Another six weeks went by until the time was right for God to give Noah a sign through the return of the dove. This image of the dove carrying an olive branch was so moving it is used as a symbol of peace to this day.  Be encouraged, the dove seemed to say, keep enduring in patient faith, know that your loving and wise God, with whom you have always found favor, is being attentive to you and is working everything together for good.

Noah and his family did persevere in faith as they watched the earth dry, the water recede, until finally, in the second month, on the 27th day of that month, after over a year of silence, God spoke. The last words God had spoken were an invitation to come into the ark.  Now God invited everyone to come out onto a new world, a new beginning, a picture of new birth.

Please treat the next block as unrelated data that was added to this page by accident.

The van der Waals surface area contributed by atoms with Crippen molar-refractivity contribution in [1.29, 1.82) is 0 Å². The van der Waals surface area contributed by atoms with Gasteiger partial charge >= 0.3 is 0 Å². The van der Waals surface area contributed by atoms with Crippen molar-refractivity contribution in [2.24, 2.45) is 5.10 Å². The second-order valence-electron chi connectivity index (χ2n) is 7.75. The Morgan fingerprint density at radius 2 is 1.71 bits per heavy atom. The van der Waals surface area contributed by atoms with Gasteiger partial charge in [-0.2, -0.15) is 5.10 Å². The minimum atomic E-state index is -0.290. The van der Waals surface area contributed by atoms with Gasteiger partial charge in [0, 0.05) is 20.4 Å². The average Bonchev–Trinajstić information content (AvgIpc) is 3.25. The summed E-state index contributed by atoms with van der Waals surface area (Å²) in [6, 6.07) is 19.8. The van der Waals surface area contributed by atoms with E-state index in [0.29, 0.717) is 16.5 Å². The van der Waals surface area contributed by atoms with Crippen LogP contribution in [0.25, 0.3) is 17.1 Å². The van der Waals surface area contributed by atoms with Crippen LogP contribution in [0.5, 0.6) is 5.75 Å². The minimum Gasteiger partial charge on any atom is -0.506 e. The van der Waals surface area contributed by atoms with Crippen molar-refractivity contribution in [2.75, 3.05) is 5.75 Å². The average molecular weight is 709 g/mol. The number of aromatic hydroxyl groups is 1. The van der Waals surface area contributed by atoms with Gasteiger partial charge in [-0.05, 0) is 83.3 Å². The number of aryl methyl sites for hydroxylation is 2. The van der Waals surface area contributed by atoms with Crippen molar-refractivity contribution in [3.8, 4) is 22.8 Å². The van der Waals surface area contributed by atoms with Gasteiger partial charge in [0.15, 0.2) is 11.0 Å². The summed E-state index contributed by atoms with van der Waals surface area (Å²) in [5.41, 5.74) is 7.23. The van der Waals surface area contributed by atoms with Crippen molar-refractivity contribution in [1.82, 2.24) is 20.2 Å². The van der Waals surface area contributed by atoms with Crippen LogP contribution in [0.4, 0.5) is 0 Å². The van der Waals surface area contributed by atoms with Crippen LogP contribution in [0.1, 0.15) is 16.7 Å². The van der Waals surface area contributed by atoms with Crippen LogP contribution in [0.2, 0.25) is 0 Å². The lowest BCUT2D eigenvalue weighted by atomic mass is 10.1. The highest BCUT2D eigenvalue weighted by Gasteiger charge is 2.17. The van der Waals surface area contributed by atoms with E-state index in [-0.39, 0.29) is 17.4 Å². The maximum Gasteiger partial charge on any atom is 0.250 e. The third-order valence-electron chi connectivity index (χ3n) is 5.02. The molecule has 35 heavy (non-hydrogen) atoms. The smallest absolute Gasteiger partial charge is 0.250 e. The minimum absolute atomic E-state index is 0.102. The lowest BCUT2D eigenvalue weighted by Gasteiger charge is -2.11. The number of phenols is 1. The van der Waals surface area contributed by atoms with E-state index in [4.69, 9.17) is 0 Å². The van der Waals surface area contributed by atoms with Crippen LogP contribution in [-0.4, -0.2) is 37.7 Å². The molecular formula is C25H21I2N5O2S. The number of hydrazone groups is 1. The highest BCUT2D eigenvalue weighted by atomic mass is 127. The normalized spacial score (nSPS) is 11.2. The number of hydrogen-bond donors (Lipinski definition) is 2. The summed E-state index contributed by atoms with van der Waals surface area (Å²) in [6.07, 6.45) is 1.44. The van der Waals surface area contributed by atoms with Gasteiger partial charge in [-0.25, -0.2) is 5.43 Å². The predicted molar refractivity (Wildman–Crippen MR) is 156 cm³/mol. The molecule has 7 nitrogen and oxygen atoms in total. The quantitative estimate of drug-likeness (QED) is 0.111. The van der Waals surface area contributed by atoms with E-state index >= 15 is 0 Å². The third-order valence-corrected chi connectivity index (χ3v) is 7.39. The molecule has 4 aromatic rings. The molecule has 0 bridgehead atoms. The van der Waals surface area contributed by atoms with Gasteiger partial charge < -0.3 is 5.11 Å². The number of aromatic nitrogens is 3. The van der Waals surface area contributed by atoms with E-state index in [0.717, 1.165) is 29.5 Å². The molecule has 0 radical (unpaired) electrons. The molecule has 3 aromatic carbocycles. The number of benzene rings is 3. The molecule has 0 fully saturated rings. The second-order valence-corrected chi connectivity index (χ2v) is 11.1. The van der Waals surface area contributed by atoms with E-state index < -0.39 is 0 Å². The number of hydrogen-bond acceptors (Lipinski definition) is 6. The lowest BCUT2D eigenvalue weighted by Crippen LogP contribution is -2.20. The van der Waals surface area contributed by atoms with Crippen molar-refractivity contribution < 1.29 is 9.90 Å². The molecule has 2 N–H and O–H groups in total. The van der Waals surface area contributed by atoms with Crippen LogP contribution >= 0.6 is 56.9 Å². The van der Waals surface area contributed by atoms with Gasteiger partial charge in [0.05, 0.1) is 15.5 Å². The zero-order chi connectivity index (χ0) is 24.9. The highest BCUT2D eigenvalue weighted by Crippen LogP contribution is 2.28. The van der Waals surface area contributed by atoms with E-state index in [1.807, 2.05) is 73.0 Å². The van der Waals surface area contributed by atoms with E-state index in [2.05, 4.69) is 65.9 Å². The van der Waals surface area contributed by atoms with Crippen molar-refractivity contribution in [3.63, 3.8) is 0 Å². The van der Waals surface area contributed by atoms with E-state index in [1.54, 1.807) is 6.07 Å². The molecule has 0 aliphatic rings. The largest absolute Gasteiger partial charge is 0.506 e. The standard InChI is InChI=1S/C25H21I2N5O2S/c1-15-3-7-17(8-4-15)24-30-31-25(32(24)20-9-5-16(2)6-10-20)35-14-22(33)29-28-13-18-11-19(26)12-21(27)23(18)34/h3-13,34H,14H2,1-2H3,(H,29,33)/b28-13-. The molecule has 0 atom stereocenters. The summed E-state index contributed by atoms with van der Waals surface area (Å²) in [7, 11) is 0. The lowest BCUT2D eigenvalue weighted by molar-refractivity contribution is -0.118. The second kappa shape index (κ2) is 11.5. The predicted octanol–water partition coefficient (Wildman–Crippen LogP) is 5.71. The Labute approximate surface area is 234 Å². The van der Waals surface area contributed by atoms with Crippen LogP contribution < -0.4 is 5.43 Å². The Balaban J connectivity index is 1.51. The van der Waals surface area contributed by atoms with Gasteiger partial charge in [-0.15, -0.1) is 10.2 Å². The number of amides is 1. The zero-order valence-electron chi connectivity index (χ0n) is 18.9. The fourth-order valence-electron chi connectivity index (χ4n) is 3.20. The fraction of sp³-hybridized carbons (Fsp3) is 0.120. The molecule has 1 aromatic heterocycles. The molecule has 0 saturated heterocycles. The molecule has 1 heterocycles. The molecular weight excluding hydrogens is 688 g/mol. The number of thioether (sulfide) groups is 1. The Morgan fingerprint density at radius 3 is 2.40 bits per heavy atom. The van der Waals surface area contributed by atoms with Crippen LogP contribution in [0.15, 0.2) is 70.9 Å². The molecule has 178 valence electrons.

For the ancient audience of this Epic, these dates hold special significance. When their ancestors had received the Law from God through Moses, while in the wilderness, God reset their calendar. What had been counted as the seventh month was now to become their first month, marking their new covenant relationship with God. To this day, there are two Jewish calendars, the civil and the religious. The 17th day of the seventh month, when the ark came to rest on Mt. Ararat, was the same date as the 17th day of the first month (Nisan) on their religious calendar.

Several key historical events occurred on this day throughout Israel’s story.

  1. The first event was here, new life coming to the earth through Noah, his wife, sons and their wives, and the animals saved in the ark.